News you may have missed #0207

Bookmark and Share

News you may have missed #0186

  • UN shares intel with Rwandan rebels, says paper. Rwandan daily The New Times has aired allegations that the United Nations Mission in the Democratic Republic of Congo (MONUC) has an intelligence-sharing relationship with Hutu FDLR rebels, which runs “even deeper than earlier thought”.
  • Pakistan militants target spy agency. Militants have stepped up their fight against the Pakistani government in western Pakistan, by ramming a truck bomb into the Peshawar regional office of the Inter-Services Intelligence, the country’s main spy agency. This is the first large-scale specific targeting of intelligence agents in the region, outside of Afghanistan.
  • US bases in Colombia to be used for spying, says Chávez. Venezuela’s President says he does not think that the new US bases will be used for counternarcotics efforts, but rather for “electronic spying”.

Bookmark and Share

News you may have missed #0145

  • Alleged Norwegian spies appeal Congo sentence. Two Norwegian citizens arrested last May in the Democratic Republic of the Congo (DRC) on spying charges have begun an appeal against their sentence. The DRC has ordered Norway to pay $60 million in reparations for the spying incident, but Oslo says the two men had no ties to the Norwegian government.
  • Mother of Israeli-handled spy sues government. The mother of Muhamad Said Sabr, an Egyptian nuclear engineer convicted in 2007 of spying for Israel, has filed a damage suit against Israel’s Prime Minister Benjamin Netanyahu and Ambassador to Egypt Shalom Cohen. She claims mental damage as a result of her son’s being recruited by the Mossad.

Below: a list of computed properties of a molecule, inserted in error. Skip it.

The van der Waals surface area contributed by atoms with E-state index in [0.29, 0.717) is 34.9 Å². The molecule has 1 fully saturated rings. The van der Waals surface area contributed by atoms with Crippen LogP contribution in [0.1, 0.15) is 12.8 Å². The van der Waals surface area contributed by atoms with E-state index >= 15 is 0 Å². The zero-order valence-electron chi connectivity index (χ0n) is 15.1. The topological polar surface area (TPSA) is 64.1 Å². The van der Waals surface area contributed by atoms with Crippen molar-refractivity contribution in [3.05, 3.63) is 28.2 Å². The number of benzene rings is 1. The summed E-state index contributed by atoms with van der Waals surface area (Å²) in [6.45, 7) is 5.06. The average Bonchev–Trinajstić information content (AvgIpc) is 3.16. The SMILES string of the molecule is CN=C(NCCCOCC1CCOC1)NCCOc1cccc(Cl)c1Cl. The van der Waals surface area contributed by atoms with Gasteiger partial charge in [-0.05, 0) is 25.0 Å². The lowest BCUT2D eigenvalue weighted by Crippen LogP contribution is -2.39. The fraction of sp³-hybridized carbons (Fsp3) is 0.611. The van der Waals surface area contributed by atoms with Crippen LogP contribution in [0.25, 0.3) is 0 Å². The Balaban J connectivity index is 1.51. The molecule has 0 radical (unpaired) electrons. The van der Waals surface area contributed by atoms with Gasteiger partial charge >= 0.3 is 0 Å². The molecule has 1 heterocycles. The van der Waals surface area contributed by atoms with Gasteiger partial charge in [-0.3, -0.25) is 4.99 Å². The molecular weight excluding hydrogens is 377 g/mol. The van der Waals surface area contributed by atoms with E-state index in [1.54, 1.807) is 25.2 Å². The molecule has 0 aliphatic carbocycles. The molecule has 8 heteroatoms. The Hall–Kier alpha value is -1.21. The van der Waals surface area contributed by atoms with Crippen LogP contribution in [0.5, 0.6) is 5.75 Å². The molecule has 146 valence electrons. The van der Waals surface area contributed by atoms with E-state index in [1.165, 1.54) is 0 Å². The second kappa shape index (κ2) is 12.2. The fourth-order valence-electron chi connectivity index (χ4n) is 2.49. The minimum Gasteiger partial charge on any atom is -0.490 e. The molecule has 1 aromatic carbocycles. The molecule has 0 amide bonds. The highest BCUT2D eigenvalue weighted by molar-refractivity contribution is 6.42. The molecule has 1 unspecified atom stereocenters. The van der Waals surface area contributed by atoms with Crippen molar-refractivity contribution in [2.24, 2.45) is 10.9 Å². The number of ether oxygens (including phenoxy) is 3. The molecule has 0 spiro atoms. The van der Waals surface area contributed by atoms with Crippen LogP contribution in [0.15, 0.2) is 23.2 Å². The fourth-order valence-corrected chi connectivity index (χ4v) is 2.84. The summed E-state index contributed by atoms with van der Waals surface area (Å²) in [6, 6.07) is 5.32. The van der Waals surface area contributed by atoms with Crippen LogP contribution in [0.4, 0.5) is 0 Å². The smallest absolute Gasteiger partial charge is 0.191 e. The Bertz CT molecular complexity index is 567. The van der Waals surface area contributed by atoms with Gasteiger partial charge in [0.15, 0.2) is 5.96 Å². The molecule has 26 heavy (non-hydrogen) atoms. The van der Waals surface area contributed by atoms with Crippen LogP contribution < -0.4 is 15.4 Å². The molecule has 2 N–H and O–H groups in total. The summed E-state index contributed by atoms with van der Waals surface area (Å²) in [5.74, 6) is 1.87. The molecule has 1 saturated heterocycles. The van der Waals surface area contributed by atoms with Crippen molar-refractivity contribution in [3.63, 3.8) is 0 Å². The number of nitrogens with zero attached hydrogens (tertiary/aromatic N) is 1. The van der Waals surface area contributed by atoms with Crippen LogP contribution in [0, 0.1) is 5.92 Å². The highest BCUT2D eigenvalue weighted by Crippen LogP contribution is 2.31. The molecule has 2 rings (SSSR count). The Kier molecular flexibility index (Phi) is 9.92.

• Pakistan defends spy agencies after week of carnage. Pakistan defended its intelligence agencies Tuesday after a bloody week which saw 125 people killed in a wave of attacks blamed on Taliban militants. Interior Minister Rehman Malik alleged the country’s spy services “foiled at least a hundred attacks before they were carried out”. But local media have reported that the threat to army headquarters in the garrison city of Rawalpindi was known in advance by police.

Bookmark and Share

Westerners arrested for “spying” in Congo had Kenyan links

Joshua French

Joshua French

The bizarre case of two Norwegian citizens arrested in the Democratic Republic of the Congo (DRC) last May on spying charges is getting ever more complex. Tjostolv Moland, 28, and Joshua French, 27 (photo), were arrested in Kisangani, DRC, after their Congolese driver was found murdered with a bullet wound in his head. Prosecutors also accuse the two Norwegians of trying to kill a murder witness on orders of the Norwegian government, which has denied any connection with the two prisoners. Now, according to an investigation by Norway’s TV2 channel, Moland and French are said to have had a formal contract with the government of Kenya to train a 120-member elite security unit responsible for protecting VIPs in the country. Read more of this post


Get every new post delivered to your Inbox.

Join 1,055 other followers